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African Marketplace Fights To Survive

 LOS ANGELES - The Annual African Marketplace and Cultural Faire may have its roots in its native city of Los Angeles, but the world has its roots in it.  A community institution conceived and produced under the auspices of the City of Los Angeles Department of Cultural Affairs by James Burks, The African Marketplace and Cultural Faire has been selected twice to the list of top 100 events in North America in the last ten years and is perhaps the nation's longest running cultural event.

 

Currently, the African Marketplace (AMP) is in imminent danger of losing its location at Rancho Cienega Recreation Complex, where it has found a home for many years. The annual affair, which was absent from last year's calendar of Los Angeles' events because of economic constraint, is also threatened with being totally dissolved this year, due to increased financial burdens.  If a group of concerned citizens, uniting asFriends of the African Marketplace Committee, have their way though, this year will mark the event's 25th celebration under the banner of African Marketplace Inc., on August 28, 29, and September 4, 5, 6, 2010.  

 

Organized by Gail Deculus-Johnson, owner of Sable Image and  a long-time small business, The Friends of the African Marketplace Committee recently gathered at the office of the African Marketplace to meet with the leadership in an effort to create solutions toward resolving the issues.

 

"The Marketplace needs all of us and needs us now!" cites Deculus-Johnson.  "Because of the city's recent decision to no longer recognize events and festivals with special event status, specific city services will now have to be paid for. The Department of Recreation and Parks is asking for fees of $158,000 to $185,000 this year. So there is now a barrier of money for the three-weekend event that requires that we all (vendors, friends and leaders) take a hand in reaching our civic leadership to ensure the park is a facility owned by the public, and to see that something is done to ensure that the Cultural Faire continues to exist in this community."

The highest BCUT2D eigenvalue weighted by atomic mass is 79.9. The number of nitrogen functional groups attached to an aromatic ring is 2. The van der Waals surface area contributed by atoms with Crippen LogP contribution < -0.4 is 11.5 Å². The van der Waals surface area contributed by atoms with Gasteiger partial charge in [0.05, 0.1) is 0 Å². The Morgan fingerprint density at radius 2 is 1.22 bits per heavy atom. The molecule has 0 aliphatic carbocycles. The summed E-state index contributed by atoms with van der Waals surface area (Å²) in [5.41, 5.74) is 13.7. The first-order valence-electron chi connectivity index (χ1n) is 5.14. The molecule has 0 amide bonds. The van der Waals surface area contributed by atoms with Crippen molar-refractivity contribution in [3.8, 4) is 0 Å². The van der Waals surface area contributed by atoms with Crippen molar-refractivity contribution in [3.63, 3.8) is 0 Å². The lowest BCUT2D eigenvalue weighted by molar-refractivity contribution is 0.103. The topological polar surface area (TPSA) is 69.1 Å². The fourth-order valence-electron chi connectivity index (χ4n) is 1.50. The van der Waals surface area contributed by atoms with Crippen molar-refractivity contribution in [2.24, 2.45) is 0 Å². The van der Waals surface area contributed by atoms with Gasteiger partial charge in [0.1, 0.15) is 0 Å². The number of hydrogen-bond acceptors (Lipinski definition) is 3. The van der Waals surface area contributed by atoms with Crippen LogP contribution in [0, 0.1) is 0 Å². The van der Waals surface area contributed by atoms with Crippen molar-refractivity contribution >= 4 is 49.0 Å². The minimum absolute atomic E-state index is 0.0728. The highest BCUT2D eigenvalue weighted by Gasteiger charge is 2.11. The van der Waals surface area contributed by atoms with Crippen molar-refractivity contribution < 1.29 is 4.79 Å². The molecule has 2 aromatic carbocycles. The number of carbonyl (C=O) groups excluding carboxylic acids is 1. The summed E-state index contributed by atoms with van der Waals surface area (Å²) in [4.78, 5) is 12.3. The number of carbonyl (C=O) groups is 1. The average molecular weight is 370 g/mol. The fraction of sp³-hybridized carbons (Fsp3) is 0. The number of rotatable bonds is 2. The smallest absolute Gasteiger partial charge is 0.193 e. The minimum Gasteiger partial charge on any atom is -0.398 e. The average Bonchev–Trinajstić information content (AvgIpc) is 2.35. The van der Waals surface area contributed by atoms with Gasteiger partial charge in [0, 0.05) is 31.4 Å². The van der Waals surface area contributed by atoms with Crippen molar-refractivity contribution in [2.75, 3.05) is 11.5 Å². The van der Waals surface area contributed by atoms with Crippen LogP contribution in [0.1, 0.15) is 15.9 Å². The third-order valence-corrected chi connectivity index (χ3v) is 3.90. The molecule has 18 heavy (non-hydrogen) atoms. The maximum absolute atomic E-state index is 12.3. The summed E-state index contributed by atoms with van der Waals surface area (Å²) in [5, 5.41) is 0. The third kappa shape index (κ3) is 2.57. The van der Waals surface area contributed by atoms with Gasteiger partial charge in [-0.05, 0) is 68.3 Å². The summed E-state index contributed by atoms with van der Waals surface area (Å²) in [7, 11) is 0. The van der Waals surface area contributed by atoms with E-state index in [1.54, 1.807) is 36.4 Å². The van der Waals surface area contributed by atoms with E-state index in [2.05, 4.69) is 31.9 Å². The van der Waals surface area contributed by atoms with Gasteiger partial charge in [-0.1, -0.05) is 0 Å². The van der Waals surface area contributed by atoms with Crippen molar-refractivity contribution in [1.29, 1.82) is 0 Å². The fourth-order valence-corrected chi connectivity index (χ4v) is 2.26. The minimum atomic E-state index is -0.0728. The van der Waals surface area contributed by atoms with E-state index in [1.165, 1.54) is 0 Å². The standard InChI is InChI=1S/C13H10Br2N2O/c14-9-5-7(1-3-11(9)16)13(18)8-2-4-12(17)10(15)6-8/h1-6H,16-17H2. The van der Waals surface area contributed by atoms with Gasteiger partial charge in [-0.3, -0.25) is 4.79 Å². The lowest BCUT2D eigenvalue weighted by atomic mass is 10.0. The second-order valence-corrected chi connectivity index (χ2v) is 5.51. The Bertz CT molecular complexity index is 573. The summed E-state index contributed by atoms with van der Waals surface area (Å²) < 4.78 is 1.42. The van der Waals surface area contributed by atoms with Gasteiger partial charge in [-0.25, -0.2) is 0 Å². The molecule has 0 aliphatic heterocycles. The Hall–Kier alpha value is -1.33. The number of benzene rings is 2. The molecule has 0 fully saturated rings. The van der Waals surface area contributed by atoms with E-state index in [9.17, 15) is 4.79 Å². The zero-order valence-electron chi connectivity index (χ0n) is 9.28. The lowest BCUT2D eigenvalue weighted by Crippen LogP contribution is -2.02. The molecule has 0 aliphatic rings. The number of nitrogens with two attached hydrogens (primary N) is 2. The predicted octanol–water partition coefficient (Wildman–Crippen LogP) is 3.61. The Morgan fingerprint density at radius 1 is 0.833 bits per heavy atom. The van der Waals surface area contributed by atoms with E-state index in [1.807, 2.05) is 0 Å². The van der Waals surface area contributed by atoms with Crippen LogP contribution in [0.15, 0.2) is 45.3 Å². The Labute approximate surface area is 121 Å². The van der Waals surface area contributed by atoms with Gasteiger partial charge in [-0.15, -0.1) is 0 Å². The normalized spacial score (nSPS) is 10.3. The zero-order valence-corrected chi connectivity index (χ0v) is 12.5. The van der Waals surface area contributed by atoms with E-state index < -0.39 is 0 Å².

The June 16 meeting held by Friends of the African American Marketplace stressed methods for support and participation.  The committee advocated protesting the efforts by the Department of Recreation and Parks by sending letters to Recreation & Parks General Manager Jon Mukri, and to elected officials Herb Wesson, whose district Rancho Cienega Park is located in; Councilman Bernard Parks, whose district the office of AMP is located in; to Council members Janice Hahn, Jan Perry, Tom LaBonge, Ed Reyes; to Mayor Antonio Villaraigosa, Supervisor Mark Ridley-Thomas, California State Senator Curren Price and Roderick Wright, and California State Assembly leaders Mike Davis, Isadore Hall, and Steve Bradford; and to Congresswomen Maxine Waters, Diane Watson, and Laura Richardson.

 

The committee also seeks contributions from financial donors and help marketing and promoting information to increase paid corporate sponsorship and attendance via Face Book, Twitter, email campaigns and flyers. Event attendance is also critical to help pay  for  the AMP  as total costs range  from $650,000 - 1.2 million dollars. The African American Marketplace has an estimated 40 - 50 million dollar impact on the City and creates 1500 - 2200 jobs annually. 

Concludes Deculus-Johnson,  "We cannot allow the African Marketplace to die, nor can we allow the bureaucratic system to dismantle this key activity for African American communities by saddling it with astronomical charges for the use of what is supposed to be a public facility owned by the tax payer. We must understand and recognize the AMP leadership for their remarkable growth and survival, given the challenges they have faced over the years."

About the African Marketplace:

The African American Marketplace is iconic in the Pan-African American community, having firmly established itself as an advocate for promoting urban communities as tourist destinations to regional, national and international audiences. It has become a source of pride not only in Los Angeles, but also throughout the African Diaspora and has partnered with many other ethnic groups and cultures in Los Angeles. 

The AMP has been a huge city-wide celebration tracing African Diaspora cultures and experiences of people living in the United States, Latin America, the Caribbean, the Pacific Rim, Europe and Africa. More than forty five countries have participated including Mexico, Brazil, Jamaica, Colombia, Cuba, Haiti, Uganda, and Ethiopia.  With an annual attendance record of well over 100,000 people, food, music, dance, theater, photography, arts and crafts, health exhibits, business workshops, film festivals and more encompass the annual three weekend event in August/September.

 



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